What Caused the Civil War?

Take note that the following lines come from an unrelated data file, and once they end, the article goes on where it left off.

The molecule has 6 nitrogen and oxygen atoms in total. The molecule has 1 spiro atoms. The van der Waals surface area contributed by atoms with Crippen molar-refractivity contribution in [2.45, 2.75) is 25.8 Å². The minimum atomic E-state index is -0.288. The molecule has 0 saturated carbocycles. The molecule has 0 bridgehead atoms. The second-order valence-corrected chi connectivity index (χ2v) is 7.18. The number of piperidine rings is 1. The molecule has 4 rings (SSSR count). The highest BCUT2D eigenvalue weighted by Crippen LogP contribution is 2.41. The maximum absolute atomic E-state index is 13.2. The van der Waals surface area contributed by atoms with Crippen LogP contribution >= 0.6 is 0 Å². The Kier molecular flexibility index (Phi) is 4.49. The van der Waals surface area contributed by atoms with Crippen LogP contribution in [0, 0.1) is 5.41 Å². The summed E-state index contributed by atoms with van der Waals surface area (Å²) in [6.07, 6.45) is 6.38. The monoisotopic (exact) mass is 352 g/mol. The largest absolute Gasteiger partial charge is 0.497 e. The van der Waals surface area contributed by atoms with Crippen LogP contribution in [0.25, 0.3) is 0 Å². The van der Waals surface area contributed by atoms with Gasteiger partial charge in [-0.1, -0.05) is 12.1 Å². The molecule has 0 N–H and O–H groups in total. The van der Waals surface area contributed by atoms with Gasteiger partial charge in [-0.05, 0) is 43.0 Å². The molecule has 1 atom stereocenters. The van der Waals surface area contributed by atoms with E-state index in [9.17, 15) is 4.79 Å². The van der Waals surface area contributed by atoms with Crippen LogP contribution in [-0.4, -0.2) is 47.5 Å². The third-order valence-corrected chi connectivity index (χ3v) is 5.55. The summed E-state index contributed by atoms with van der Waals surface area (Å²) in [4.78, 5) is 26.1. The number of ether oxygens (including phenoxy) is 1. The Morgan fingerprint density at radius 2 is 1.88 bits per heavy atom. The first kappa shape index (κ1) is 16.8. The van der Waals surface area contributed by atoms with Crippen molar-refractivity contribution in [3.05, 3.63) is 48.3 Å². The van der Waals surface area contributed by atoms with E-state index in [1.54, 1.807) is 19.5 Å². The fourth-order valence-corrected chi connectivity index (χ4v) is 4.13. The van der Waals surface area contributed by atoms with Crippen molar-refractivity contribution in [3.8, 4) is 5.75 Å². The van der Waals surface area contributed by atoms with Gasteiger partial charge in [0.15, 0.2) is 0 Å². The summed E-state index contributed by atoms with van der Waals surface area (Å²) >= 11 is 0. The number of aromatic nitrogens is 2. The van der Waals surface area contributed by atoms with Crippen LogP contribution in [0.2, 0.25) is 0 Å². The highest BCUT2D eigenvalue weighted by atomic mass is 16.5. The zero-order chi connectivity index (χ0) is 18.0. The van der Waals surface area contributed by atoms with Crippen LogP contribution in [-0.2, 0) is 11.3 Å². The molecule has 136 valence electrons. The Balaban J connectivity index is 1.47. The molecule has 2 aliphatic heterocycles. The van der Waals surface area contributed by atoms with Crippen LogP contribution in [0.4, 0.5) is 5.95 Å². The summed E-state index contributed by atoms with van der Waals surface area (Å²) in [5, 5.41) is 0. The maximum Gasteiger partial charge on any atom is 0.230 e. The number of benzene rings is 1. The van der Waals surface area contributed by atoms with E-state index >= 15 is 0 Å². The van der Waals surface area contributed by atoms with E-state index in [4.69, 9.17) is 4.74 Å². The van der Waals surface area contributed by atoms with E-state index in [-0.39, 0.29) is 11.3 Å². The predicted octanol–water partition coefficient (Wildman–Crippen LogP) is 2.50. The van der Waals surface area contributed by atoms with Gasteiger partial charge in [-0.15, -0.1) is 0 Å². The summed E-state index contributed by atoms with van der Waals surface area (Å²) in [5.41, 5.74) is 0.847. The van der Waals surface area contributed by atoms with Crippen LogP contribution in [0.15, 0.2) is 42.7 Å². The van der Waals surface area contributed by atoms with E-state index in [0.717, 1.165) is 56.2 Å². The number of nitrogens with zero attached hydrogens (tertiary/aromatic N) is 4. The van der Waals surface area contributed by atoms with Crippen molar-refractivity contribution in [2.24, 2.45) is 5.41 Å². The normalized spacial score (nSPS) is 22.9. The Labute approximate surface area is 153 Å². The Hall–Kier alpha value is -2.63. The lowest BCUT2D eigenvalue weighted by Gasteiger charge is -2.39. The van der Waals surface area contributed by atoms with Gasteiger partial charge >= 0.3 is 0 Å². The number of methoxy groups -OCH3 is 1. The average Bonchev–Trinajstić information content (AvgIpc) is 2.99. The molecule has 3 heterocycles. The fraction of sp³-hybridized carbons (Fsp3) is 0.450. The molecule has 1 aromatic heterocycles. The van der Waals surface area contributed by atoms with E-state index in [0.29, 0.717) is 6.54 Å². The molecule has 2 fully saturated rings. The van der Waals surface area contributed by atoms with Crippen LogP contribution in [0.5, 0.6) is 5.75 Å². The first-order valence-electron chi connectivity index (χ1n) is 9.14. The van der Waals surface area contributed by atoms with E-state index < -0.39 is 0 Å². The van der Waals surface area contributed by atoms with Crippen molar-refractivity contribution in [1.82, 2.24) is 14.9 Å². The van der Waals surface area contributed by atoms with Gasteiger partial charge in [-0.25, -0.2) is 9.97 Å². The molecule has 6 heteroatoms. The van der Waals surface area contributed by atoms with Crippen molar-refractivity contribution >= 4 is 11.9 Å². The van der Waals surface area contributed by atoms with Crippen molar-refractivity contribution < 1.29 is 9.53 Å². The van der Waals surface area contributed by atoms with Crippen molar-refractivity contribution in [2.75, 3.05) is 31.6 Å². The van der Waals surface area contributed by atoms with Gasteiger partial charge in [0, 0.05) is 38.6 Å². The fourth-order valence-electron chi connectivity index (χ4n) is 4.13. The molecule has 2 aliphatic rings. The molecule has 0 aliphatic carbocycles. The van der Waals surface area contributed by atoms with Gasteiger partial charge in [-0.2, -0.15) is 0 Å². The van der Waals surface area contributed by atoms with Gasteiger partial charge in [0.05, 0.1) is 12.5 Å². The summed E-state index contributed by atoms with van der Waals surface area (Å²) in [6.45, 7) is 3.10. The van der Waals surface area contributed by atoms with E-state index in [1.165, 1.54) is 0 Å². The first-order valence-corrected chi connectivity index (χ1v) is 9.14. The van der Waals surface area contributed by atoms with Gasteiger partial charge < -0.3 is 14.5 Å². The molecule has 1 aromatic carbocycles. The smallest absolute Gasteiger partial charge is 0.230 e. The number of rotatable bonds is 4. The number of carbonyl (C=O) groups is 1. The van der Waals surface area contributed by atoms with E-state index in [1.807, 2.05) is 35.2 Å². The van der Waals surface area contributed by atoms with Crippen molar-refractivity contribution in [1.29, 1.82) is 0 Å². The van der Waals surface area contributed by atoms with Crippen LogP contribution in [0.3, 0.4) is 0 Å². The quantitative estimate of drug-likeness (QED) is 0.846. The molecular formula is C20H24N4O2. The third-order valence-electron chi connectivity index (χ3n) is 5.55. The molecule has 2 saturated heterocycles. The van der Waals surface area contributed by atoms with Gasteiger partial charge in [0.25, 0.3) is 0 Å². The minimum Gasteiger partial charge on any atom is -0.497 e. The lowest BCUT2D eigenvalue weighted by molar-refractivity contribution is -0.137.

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The Civil War, the bloodiest conflict in America, erupted in 1861 as a result of differences between the northern and southern states in the United States. Among these diversities in politics, economics, geography, and society, social and political differences were the most significant. The Election of 1860 and the Dred-Scott Decision politically led to the outcome of war. In addition, social disagreements including the Fugitive Slave Act and the abolition movement furthered divided the North and South. The violent Civil War would never have started without the rise of political and social conflicts. Political issues such as the Dred Scott Decision and the Election of 1860 developed tensions that led to the Civil War. When Dred Scott, an African American, sued for his freedom, the Supreme Court formed the Dred Scott Decision. Scott sued based on the Missouri Compromise, and stated that he had been in free land when his owner died, therefore he should be free. This application to sue was deemed invalid by the Supreme Court it ruled that any African Americans, including Scott, would never become citizens. Congress now has no power to abolish slavery in federal territories. The Supreme Court announced that, “...Congress could not prohibit someone from taking slaves into federal territory...Congress had no right to ban slavery in any federal territory” (United States History Independence to 1914, 452.) Northerners were shocked because before, Congress was allowed to ban slavery in federal territories. This new ruling meant that Congress no longer had the authority to stop the spread of slavery. Because of this abrupt change in political power, the northerners feared that slavery would spread into federal territories. These tensions ... ... middle of paper ... ...y deserved no rights. These impelling disagreements upon the view of slavery created a contrast in daily life from the North and South. Social disputes in different viewpoints of people regarding slavery eventually initiated the Civil War. Political and social issues set off the spark that led to the Civil War. Forbidding Congress to ban slavery in federal territories, the Dred Scott Decision showed the Supreme Court’s power over Congress, which led to disunity and shock in the northern states. By electing Lincoln during the election of 1860, the South’s role on political influences diminished harshly. The Fugitive Slave Act and the abolition movement expressed people’s opinions on the debate involving slavery, between the northern and southern states. Increasing controversies between sides due to political and social problems eventually ignited the Civil War.
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